LGBT

Governor Asks Supreme Court To Make Same-Sex Marriage Illegal Again

CREDIT: AP Photo/Otto Kitsinger

Gov. C.L "Butch" Otter takes to the podium after winning a third term during the Idaho GOP election night event at the Riverside Hotel in Boise, Idaho, on Tuesday, Nov. 4, 2014.

Idaho’s governor and attorney general are asking the U.S. Supreme Court to make same-same marriage illegal in the state, nearly four months after a federal appeals court affirmed that it was unconstitutional for Idaho to prohibit same-sex couples from getting married.

Gov. Butch Otter’s petition, filed Tuesday, said the 9th Circuit Court of Appeals was wrong when it maintained that banning same-sex marriage violates couple’s equal protection under the Fourteenth Amendment. Otter asked the Supreme Court to take up the issue once and for all, saying the state’s ban on same-sex marriage was not about discrimination against gay couples — rather, it was about the children.

“[Idaho’s] view of marriage is biologically based and primarily child-centered,” the petition reads. “And it holds that the principal (though not exclusive) purpose of marriage is to unite a child to his or her biological mother and father whenever possible, and when not possible, to a mother and father.”

“The time has come for this court to resolve a question of critical importance to the States, their citizens and especially their children: Whether the federal Constitution prohibits a State from maintaining the traditional understanding and definition of marriage as between a man and a woman,” the petition reads.

Otter’s argument against same-sex marriage, which has been legal in Idaho since the 9th Circuit’s ruling October, is that children benefit from the “salutary” effects of being raised by a heterosexual couple. The argument echos what many opponents of same-sex marriage routinely claim: that children raised by same-sex couple fare worse.

But that claim has been roundly questioned by major professional organizations, including the American Sociological Association, who have called the studies claiming to back up the thesis fatally flawed. One of the most commonly cited studies of that nature, conducted by sociologist Mark Regnerus, was found to be “bullshit” by the academic journal that originally published it. Regnerus himself admitted the study was not even about gay marriage’s impact on children — instead, it was about whether a kid’s parent ever had a same-sex relationship, regardless of how long it lasted or what role in played in parenting.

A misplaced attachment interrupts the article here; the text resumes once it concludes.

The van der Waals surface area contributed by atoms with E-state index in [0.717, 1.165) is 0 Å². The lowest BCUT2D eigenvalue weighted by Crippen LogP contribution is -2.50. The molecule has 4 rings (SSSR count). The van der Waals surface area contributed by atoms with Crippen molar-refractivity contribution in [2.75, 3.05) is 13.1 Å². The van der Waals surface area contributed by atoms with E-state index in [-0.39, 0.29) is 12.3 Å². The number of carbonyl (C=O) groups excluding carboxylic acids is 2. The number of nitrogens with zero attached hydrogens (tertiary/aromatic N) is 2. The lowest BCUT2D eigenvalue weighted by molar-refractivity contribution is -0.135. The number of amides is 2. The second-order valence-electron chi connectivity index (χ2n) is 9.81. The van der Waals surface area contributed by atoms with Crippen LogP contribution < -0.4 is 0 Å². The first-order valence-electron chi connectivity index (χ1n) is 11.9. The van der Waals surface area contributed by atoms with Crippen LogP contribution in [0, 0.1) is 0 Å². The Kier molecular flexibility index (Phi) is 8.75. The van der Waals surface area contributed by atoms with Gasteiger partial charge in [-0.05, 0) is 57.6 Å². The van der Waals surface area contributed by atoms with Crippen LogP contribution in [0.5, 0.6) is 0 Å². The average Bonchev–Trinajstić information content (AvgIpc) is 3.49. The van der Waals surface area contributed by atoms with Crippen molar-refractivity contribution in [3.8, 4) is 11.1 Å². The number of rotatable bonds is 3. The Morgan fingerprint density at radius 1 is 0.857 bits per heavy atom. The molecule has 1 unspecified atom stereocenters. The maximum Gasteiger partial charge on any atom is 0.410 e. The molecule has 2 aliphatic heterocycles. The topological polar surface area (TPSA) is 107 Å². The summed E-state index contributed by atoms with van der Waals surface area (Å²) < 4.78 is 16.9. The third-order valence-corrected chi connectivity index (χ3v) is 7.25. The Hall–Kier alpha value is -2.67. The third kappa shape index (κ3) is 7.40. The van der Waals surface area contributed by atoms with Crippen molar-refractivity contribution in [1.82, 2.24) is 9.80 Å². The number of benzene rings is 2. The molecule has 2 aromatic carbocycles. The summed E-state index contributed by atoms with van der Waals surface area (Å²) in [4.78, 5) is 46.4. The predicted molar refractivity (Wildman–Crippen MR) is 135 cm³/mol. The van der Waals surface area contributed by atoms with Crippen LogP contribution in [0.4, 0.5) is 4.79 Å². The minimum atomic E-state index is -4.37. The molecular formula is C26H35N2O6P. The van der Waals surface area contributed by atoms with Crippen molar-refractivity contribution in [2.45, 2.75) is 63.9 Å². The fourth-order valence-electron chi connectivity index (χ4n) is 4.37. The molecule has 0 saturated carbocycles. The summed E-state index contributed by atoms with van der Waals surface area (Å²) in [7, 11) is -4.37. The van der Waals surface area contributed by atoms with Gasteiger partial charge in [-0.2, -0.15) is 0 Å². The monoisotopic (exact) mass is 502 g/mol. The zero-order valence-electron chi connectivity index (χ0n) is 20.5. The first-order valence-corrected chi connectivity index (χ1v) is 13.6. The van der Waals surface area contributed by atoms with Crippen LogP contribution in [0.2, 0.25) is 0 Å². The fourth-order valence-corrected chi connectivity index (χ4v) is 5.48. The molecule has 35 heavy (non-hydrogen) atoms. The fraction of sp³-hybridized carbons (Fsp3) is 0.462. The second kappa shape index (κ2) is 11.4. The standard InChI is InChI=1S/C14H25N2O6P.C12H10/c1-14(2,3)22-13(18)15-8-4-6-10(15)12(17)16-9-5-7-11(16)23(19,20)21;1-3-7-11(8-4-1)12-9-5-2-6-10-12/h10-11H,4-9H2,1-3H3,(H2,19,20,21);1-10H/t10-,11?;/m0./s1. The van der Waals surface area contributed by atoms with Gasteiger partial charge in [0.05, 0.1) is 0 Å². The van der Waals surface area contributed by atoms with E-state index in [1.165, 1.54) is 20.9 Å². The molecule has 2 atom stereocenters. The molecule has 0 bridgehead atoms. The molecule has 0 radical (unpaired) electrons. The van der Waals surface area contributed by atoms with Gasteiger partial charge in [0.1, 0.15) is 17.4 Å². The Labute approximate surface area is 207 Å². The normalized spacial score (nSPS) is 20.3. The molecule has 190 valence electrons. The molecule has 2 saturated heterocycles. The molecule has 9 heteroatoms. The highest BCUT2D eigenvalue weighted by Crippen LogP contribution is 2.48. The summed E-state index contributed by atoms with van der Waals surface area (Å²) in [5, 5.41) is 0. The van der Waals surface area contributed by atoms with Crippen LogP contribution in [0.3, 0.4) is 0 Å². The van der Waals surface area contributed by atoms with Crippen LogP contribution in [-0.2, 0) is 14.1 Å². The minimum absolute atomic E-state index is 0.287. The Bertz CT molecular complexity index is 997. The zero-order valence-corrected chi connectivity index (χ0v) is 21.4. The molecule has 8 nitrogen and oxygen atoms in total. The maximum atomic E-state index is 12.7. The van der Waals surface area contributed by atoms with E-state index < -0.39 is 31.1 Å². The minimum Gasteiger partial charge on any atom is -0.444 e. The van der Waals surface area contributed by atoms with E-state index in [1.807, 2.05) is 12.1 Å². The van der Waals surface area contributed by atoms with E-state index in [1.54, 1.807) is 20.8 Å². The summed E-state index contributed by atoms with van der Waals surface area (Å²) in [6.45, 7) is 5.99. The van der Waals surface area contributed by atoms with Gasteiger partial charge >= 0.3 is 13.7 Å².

At the same time, more scientific studies have come out with the opposite conclusion: that children born to same-sex parents fare equally well and sometimes better than their counterparts. A 2007 study from Tufts University found that children born to same-sex couples did equally well, and that the social stigma against their same-sex parents — not the parents themselves — was the primary cause of stress in the household. 2010 research from Stanford University found that “children of same-sex couples are as likely to make normal progress through school as the children of most other family structures.” And just this summer, an Australian study by University of Melbourne researchers suggested that children raised by same-sex parents were actually healthier and happier than children in the general population.

None of this stands to stop Otter, whose petition said the state would continue to lay out the case for heterosexual marriage’s benefits to children. And it will do so at a cost to the state — according to the Spokesman-Review, Idaho has racked up $400,000 in legal bills from fighting the case in federal court. Otter himself has reportedly spent $100,000 on outside attorneys.